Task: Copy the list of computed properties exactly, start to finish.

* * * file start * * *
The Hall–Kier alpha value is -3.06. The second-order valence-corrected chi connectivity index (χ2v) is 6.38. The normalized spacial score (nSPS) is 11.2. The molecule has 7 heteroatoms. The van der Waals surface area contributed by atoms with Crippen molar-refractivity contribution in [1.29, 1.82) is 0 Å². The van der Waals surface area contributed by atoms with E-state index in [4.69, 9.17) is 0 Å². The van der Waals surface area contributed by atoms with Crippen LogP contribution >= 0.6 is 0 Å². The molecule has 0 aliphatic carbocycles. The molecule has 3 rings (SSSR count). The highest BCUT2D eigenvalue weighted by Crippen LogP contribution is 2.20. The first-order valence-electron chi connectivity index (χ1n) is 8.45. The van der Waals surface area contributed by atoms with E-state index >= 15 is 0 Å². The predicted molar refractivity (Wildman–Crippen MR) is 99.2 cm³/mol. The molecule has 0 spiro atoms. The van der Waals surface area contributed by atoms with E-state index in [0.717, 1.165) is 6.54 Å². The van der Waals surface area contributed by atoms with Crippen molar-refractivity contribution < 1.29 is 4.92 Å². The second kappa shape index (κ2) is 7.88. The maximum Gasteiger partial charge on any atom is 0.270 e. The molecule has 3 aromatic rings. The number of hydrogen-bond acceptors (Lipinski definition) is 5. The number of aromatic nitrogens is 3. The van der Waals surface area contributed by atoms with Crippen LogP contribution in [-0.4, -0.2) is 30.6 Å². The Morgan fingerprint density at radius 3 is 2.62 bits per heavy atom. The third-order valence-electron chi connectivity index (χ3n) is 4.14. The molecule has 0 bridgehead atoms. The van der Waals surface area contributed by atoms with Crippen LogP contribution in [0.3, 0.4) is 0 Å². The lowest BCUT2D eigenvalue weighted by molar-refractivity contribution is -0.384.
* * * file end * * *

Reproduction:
The Hall–Kier alpha value is -3.06. The second-order valence-corrected chi connectivity index (χ2v) is 6.38. The normalized spacial score (nSPS) is 11.2. The molecule has 7 heteroatoms. The van der Waals surface area contributed by atoms with Crippen molar-refractivity contribution in [1.29, 1.82) is 0 Å². The van der Waals surface area contributed by atoms with E-state index in [4.69, 9.17) is 0 Å². The van der Waals surface area contributed by atoms with Crippen LogP contribution >= 0.6 is 0 Å². The molecule has 0 aliphatic carbocycles. The molecule has 3 rings (SSSR count). The highest BCUT2D eigenvalue weighted by Crippen LogP contribution is 2.20. The first-order valence-electron chi connectivity index (χ1n) is 8.45. The van der Waals surface area contributed by atoms with E-state index >= 15 is 0 Å². The predicted molar refractivity (Wildman–Crippen MR) is 99.2 cm³/mol. The molecule has 0 spiro atoms. The van der Waals surface area contributed by atoms with E-state index in [0.717, 1.165) is 6.54 Å². The van der Waals surface area contributed by atoms with Crippen molar-refractivity contribution < 1.29 is 4.92 Å². The second kappa shape index (κ2) is 7.88. The maximum Gasteiger partial charge on any atom is 0.270 e. The molecule has 3 aromatic rings. The number of hydrogen-bond acceptors (Lipinski definition) is 5. The number of aromatic nitrogens is 3. The van der Waals surface area contributed by atoms with Crippen LogP contribution in [-0.4, -0.2) is 30.6 Å². The Morgan fingerprint density at radius 3 is 2.62 bits per heavy atom. The third-order valence-electron chi connectivity index (χ3n) is 4.14. The molecule has 0 bridgehead atoms. The van der Waals surface area contributed by atoms with Crippen LogP contribution in [0.3, 0.4) is 0 Å². The lowest BCUT2D eigenvalue weighted by molar-refractivity contribution is -0.384.